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Cambridge Interfaith Programme

 
Detail of global map (blue ocean, green land masses) in unusual perspective

CIP is pleased to be partnering with the Faculty of Divinity and the Centre for Research in the Arts, Humanities and Social Sciences (CRASSH) to invite applications for funded Visiting Fellowships for scholars from the Global South under the theme Religious Boundaries.

Themed call: Religious Boundaries

Applications are invited from scholars whose research is connected to the theme of inter-religious relations, with a particular focus on religious boundary-making. This invites projects that study how two or more religious groups form one another in their mutual encounter, when and how they demarcate difference, and how boundaries between them remain mutable through various activities of exchange such as dialogue or missionary endeavours. The call also welcomes projects that are interested in how religious boundary-constructions relate to other articulations of identity, such as ethnicity, class, politics, or gender.

We invite applications from any discipline, including anthropology, history, philosophy, political science, sociology and theology. Projects should aim to advance current understandings of interfaith conflict and dialogue through concrete case studies of religious boundary-making or ideas about them, situated in the Global South.

Who is eligible?

Up to three Visiting Fellows will be selected from different countries in the Global South whose research proposals respond to the call set out above. 

Applicants must be:

  • currently employed at a higher education institution or a research institute located in the Global South, on at least a 50% contract, and
  • working primarily within the arts, humanities, or social sciences.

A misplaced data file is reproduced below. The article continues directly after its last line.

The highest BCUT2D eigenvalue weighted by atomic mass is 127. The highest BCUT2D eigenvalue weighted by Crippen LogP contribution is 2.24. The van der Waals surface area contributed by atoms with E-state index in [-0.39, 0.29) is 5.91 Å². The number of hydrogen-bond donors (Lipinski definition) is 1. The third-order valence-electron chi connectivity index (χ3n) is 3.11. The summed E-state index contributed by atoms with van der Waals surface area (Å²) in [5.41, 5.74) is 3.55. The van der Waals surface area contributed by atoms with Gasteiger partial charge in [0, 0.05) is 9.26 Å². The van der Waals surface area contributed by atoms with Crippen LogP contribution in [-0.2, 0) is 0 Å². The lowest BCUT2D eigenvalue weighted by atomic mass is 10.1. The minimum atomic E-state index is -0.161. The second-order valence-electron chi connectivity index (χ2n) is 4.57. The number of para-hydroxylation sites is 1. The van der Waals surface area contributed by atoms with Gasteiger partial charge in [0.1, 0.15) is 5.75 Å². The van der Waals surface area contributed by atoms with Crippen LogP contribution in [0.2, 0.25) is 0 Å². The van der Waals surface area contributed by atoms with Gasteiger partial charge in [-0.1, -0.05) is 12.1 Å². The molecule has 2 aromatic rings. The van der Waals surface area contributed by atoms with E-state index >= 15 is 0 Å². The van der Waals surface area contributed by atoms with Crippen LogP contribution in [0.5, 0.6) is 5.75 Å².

For the purposes of this Fellowship scheme, ‘Global South’ is defined as those countries that are included in the OECD’s list of countries receiving Official Development Assistance.

Applicants should have been awarded a PhD at least five years before the date of application.

When will the Fellowships take place?

Visiting Fellows will be appointed for Lent Term 2025 (from mid-January to mid-March: see term dates for each year).

What is provided?

  • Return (economy fare) travel,
  • Single ensuite accommodation in Wolfson College,
  • A stipend to help with additional everyday costs 
  • Desk space and access to a computer at CRASSH
  • Full access to the University’s libraries and other collections,
  • Access to events and seminars run by CRASSH, the Faculty of Divinity, the Cambridge Interfaith Programme, and other institutions in the University.
  • Membership of the Cambridge Interfaith Research Forum. (Fellows will also be eligible to join the Forum’s Alumni Network subsequent to the Fellowship period.)

The three-month in-person Fellowship will be followed by a nine-month digital Fellowship, allowing continued access to the University’s online events and resources.

What is the closing date for applications?

The deadline for applications is 12:00 (midday) UCT  on 26 February 2024. The results of the selection process will be communicated to all applicants before the end of March 2024.

Applicants must answer the following questions:

  • Why do you wish to apply for this Visiting Fellowship? What benefits would spending a term at CRASSH and the University of Cambridge bring you? (maximum: 500 words)
  • What research will you be conducting while in Cambridge? Please give an outline of your current project and explain which part(s) of it you intend to carry out during the term of your Visiting Fellowship. (maximum: 1000 words)
  • Visiting Fellows appointed under this scheme will be asked to work together to design an event, to take place during the term you are in Cambridge, which will provide an opportunity for you to present your own research, alongside others. What ideas would you suggest for the theme and format or such an event? (maximum: 400 words)

For more detailed information about provisions and the selection process, and to apply please visit CRASSH.cam.ac.uk.


About the image: The featured image shows a detail from Daniel R Strebe’s South-up Peters Projection, combining a way of visualising the globe that more accurately reflects the relative sizes of different countries (the Peters Projection), with an inversion of the poles. Read more about this perspective-changing work courtesy of TheConversation.com. Strebe’s images are licensed for reuse on a CC-BY-SA (share-alike) basis.

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